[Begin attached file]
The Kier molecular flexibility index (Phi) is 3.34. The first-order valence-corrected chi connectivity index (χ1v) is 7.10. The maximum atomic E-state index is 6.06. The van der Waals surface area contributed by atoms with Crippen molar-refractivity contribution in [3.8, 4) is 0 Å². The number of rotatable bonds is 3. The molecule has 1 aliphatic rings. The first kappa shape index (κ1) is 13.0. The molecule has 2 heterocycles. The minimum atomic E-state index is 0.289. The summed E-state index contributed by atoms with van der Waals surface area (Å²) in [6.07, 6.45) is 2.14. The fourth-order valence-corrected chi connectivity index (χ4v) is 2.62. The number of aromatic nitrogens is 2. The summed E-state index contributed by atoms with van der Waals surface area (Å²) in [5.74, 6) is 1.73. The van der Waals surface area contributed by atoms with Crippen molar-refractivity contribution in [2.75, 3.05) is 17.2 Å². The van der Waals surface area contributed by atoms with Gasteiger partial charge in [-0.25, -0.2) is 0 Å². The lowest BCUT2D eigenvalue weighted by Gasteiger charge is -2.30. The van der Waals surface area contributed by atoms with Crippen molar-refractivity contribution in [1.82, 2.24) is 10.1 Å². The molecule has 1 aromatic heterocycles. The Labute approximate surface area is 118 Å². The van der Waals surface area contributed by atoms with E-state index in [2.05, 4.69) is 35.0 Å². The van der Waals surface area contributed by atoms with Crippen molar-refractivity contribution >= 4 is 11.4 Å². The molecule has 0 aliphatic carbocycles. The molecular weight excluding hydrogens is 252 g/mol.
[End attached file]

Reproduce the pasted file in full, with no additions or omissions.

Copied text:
The Kier molecular flexibility index (Phi) is 3.34. The first-order valence-corrected chi connectivity index (χ1v) is 7.10. The maximum atomic E-state index is 6.06. The van der Waals surface area contributed by atoms with Crippen molar-refractivity contribution in [3.8, 4) is 0 Å². The number of rotatable bonds is 3. The molecule has 1 aliphatic rings. The first kappa shape index (κ1) is 13.0. The molecule has 2 heterocycles. The minimum atomic E-state index is 0.289. The summed E-state index contributed by atoms with van der Waals surface area (Å²) in [6.07, 6.45) is 2.14. The fourth-order valence-corrected chi connectivity index (χ4v) is 2.62. The number of aromatic nitrogens is 2. The summed E-state index contributed by atoms with van der Waals surface area (Å²) in [5.74, 6) is 1.73. The van der Waals surface area contributed by atoms with Crippen molar-refractivity contribution in [2.75, 3.05) is 17.2 Å². The van der Waals surface area contributed by atoms with Gasteiger partial charge in [-0.25, -0.2) is 0 Å². The lowest BCUT2D eigenvalue weighted by Gasteiger charge is -2.30. The van der Waals surface area contributed by atoms with Crippen molar-refractivity contribution in [1.82, 2.24) is 10.1 Å². The molecule has 1 aromatic heterocycles. The Labute approximate surface area is 118 Å². The van der Waals surface area contributed by atoms with E-state index in [2.05, 4.69) is 35.0 Å². The van der Waals surface area contributed by atoms with Crippen molar-refractivity contribution >= 4 is 11.4 Å². The molecule has 0 aliphatic carbocycles. The molecular weight excluding hydrogens is 252 g/mol.